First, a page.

The term graphic novel was famously coined by Will Eisner for his 1978 publication, A Contract with God and Other Tenement Stories (Rogers). Simply put, it is a novel-length work expressed through sequential art. Like the comic book (a medium referred to interchangeably with the graphic novel), narrative is depicted in a series of panels, and published in a stand-alone volume, a series, or within a compilation. The word comic, however, is a misnomer that does not reflect the broad range of genres:
“Despite the name, not all comics are funny. Many comics and graphic novels emphasize drama, adventure, character development, striking visuals, politics, or romance over laugh-out-loud comedy” (The ipl2 Consortium).
The first graphic novels appeared in the United States between the late 1970s and mid 1980s, but the format did not reach mainstream audiences until the rise of Japanese manga (an umbrella term for several types of graphic novel in Japan). Today, the popularity of graphic novels has increased, along with their availability in bookstores and libraries.
There are five predominant types of graphic novel:
Most (though not all) graphic novels in the U.S. began as superhero comic books, but many original and intellectual works have also arisen in graphic novel format, including memoirs, classic literature, and textbooks.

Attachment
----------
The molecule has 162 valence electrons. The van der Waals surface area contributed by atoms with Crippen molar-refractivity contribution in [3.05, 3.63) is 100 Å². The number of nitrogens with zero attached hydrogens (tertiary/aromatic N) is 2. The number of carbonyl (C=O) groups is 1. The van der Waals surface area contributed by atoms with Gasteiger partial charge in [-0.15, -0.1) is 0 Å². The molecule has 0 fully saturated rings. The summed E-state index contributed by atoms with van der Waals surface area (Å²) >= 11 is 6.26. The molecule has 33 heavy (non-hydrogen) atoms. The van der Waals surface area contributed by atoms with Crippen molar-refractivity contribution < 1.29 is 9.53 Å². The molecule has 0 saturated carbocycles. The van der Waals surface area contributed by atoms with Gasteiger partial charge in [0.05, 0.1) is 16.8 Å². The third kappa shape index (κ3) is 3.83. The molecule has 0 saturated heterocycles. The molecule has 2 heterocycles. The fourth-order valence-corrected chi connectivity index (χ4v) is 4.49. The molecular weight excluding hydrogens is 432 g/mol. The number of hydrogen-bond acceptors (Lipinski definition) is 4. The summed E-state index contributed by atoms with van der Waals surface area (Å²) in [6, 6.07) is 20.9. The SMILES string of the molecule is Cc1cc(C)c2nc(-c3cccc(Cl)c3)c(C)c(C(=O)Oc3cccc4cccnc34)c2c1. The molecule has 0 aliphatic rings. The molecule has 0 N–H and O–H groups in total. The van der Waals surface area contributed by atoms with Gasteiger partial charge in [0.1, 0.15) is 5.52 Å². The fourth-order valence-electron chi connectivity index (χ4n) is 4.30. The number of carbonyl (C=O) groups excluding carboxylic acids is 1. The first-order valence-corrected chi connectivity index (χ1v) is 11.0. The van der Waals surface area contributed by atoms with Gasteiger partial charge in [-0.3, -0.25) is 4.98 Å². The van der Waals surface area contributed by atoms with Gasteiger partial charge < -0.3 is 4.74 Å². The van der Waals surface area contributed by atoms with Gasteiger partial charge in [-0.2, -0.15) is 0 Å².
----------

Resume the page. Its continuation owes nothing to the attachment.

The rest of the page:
In the twenty-first century, graphic novels have become a respected from of literature for librarians, educators and scholars alike. For more information on this growing phenomenon, read on about graphic novels in education and discover the library's collection.
Rogers, Michael. "About This Volume." Critical Insights: The Graphic Novel. Ed. Gary Hoppenstand. Hackensack: Salem, 2014. Salem Online. Web. 28 Oct. 2015.
The ipl2 Consortium. “History and Basics.” Graphic Novels. Ipl2: Information You Can Trust: POTUS. Ipl2, n.d. Web. 29 Oct. 2015.
"Comic books have long had a reputation for being disconnected from legitimate educational concerns. They were supposedly fluffy things, good for a laugh at best, agents of desensitization and proponents of violence at worst. Thanks to the graphic novel, educators and librarians are gradually finding that not to be the case. Professionals I have spoken with are astonished and delighted to discover that the history of the comic book is the history of American culture (and not just popular culture); that the medium’s development reflects our own cultural growing pains over the last century; and that it defines certain aspects of the American psyche more trenchantly than any other art form around."
--Jesse Karp, "The Case for Graphic Novels in Education." American Libraries.